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Covid-19: Japan prepares to extend state of emergency nationwide as “untraceable” cases soar

BMJ 2020; 369 doi: (Published 16 April 2020) Cite this as: BMJ 2020;369:m1543

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  1. Mun-Keat Looi
  1. The BMJ, London

The Japanese government has announced that it will extend the state of emergency to the whole country amid reports of untraceable transmission.

On 7 April the prime minister, Shinzo Abe, announced a state of emergency in seven major prefectures, including Tokyo, set to run until 6 May.1 This will now be applied to all 47 prefectures. The health minister, Katsunobu Kato, said that the number of covid-19 patients had doubled since the emergency measures were declared.

The Abe government had been considering the capacity and state of healthcare in each region amid worrying signs that the origin of many new infections seemed untraceable. It has urged citizens to stay at home and to avoid unnecessary travel, particularly from cities to rural areas where many elderly citizens live. Japan has the highest proportion of over 65s in the world, comprising nearly a third of its population.

Experts from a government appointed panel said that they could not verify where or when patients had become infected in as many as 40% of reported cases. Of 197 new cases reported in Tokyo on 11 April, authorities were unable to trace the source of infection in 77%.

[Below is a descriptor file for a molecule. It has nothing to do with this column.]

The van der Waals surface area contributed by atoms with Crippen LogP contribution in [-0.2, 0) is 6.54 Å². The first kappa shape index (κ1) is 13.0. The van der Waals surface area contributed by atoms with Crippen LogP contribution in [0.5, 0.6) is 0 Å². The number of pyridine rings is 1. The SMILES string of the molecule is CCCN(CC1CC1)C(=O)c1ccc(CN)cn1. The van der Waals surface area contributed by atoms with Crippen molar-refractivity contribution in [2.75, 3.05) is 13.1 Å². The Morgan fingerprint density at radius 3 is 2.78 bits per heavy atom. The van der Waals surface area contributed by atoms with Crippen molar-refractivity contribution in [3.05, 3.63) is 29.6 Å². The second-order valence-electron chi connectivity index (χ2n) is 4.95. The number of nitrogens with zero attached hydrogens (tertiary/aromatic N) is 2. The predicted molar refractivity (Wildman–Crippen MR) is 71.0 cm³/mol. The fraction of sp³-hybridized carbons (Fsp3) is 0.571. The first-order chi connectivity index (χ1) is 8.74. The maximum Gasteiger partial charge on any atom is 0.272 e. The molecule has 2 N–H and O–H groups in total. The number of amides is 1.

Osaka, Fukuoka, Aichi, and Okinawa prefectures said that unknown transmission accounted for 50-75% of daily cases. The government’s task force on covid-19 warned that as many as 420 000 people could die without preventive measures. And a health ministry official told the Japan Times that patients’ reluctance to share information, as well as a shortage of public health staff, was making contact tracing difficult.

Japan has recorded over 9000 cases of covid-19 (including 712 on the Diamond Princess cruise ship), around a quarter of which have been in Tokyo, and 192 deaths have occurred as of 16 April.2


The number of patients receiving extracorporeal membrane oxygenation (ECMO) machine life support treatment has nearly doubled in two weeks—from 40 patients during the six weeks until 30 March to at least 75 patients3—say surveys of Japanese medical associations such as the Japanese Society of Intensive Care Medicine and the Japanese Association for Acute Medicine. The government and medical equipment makers are looking to increase production of ECMO machines.

Meanwhile, the municipal government of Osaka city issued a public plea for donations of plastic raincoats owing to a shortage of personal protective equipment (PPE) in hospitals. Reuters reported that some doctors had resorted to wearing rubbish bags.4

Japan’s Nationwide Doctors Union has called on the Ministry of Health to provide pay and insurance to the rising number of “unpaid doctors,” including graduate medical students, who are attending to patients during the crisis.

Elsewhere, 18 trainee doctors at Tokyo’s Keio University Hospital tested positive for coronavirus after 40 of them attended a party after work, the Mainichi newspaper reported.5 Yuko Kitagawa, head of the hospital, called it “an intolerable act [by] persons engaging in medical care who should protect patients.”

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